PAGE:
Prison woes

Jamaica has two major prisons, one, the Tower Street Correctional Facility (G.P) in downtown Kingston, and the Spanish Town prison in St Catherine. Both prisons are over one hundred years old and look the part. They are pest riddled, overcrowded, dilapidated and filled with inhumane facilities like the infamous bucket latrine. They are in short not fit for purpose.

Not fit for purpose. We keep hearing that, but what is the true purpose of a prison? Some think, and truly believe that prisons sole purpose is to keep the bad guys away from the good guys, to be a warehouse for criminals where they are either forgotten about or treated in ways that would be unimaginable on the outside. That however is not the purpose of prisons, not in the sense that we know it and it hasn’t been viewed that way for some time. Prisons are there yes to house criminals, but not so that they can be forgotten, but instead so that they can be rehabilitated and made fit for society and able to meet it’s demands upon there release.

We in Jamaica currently have the backwards view on prisons, and we have the prisons to show it. We however act surprised when persons who enter prison for minor charges but are generally decent persons end up leaving prison as learned criminals with a heart hardened to the state, authority and those who he perceives to have allowed him to suffer such conditions. In short we are surprised at the fruit that is bearing, the shame is that it is we as a society who planted the poisonous seed that has now been blossoming.

Prison instead of being a holding cell for societies unwanted and undesirables who are treated like dogs should be a rehabilitation center. What that means is that in the prison, a man who for example is in there for paradeal larceny, should be taught to farm. It means that persons who enter prison with no subjects should be educated so that when they leave they can make an honest living. Rehabilitation means that persons are taught skills such as welding, construction, tile laying and plumbing so that they don’t have to rely on crime to survive on the outside. Rehabilitation means that prisoners are given constant counseling and pych evaluations to see why they are so angry and how they can better control it, counseling so that they understand why they are in prison and that what they did was wrong.

Jamaica desperately needs new prisons to meet the demands of our local criminals and for the hundreds of deportees who, statistics tell us, will commit crimes. Unfortunately the state is skint and the party that currently forms the government scoffed at the prison deal that the British were touting. They should, if they really care about Jamaica and wish to make a lasting dent in crime should along with the opposition sound out the private sector for funds.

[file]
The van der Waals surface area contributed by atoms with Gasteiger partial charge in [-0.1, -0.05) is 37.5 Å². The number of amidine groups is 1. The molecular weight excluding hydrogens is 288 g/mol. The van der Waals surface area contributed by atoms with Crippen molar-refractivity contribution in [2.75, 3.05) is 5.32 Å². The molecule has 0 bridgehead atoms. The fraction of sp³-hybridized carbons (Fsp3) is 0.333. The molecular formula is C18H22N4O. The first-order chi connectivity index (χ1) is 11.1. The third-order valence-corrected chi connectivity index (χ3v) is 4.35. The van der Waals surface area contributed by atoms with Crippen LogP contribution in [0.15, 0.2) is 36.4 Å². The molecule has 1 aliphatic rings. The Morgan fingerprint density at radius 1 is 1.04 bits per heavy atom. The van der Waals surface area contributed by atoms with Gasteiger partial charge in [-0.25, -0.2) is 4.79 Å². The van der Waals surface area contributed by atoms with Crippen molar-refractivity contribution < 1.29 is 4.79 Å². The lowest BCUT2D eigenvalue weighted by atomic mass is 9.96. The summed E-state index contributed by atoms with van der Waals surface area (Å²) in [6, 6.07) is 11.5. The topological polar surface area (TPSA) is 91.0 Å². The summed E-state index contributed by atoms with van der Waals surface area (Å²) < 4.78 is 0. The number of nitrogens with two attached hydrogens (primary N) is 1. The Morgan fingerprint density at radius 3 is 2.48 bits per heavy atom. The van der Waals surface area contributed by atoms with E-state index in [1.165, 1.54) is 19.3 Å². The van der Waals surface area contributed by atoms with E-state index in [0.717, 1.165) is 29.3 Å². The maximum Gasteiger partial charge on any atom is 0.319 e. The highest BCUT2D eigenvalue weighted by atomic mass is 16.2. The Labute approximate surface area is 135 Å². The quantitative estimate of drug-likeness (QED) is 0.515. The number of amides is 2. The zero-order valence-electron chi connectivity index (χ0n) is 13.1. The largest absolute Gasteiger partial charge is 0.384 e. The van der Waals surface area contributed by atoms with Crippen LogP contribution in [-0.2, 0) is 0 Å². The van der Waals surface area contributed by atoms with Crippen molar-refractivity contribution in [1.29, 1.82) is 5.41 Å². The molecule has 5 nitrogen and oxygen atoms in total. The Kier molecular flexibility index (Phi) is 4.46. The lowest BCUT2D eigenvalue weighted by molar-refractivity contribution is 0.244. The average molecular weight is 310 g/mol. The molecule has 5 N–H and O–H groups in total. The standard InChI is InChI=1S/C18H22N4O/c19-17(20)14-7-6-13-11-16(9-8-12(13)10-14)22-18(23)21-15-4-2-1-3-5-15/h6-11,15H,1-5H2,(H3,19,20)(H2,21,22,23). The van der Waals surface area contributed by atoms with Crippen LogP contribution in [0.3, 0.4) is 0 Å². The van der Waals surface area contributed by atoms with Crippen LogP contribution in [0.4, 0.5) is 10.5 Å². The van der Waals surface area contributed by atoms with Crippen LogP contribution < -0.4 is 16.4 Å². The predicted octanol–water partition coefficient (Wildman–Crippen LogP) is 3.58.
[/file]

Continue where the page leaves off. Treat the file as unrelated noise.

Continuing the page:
Jamaica’s private sector may not like to admit it, but they are awash with capital. Jamaican companies make up some of the wealthiest in the Caribbean and are in sectors that could be utilised in the rehabilitation program. The Jamaican private sector may be more than willing to listen, especially since they seem to have woken up in the past fifteen years and realize that crime has a negative effect on the economy.

Whatever the answer to the prison question, it is one that should be high up on the agenda of any political party that wishes to form or currently is in government. Crime is far too high, and while catching criminals is good and prevention is better, keeping people caged in conditions that most upper St Andrew persons wouldn’t keep there dog only makes the few and the caught even more dangerous, and that my friends is counterproductive, not rehabilitation and leaves us in our current state.


One thought on “Prison woes

  1. I wholeheartedly agree with you. We do not see prisons as places of reform in Jamaica that is why there are police abuses, Mario Dean comes to mind in prison. Criminals do go in and come out as worse individuals.
    I have little faith in your call for private sector help though. If the private sector is not interested in helping out poor and impoverished high schools in Jamaica where our children are the future, I doubt they will assist criminals who most believe have wasted their lives.


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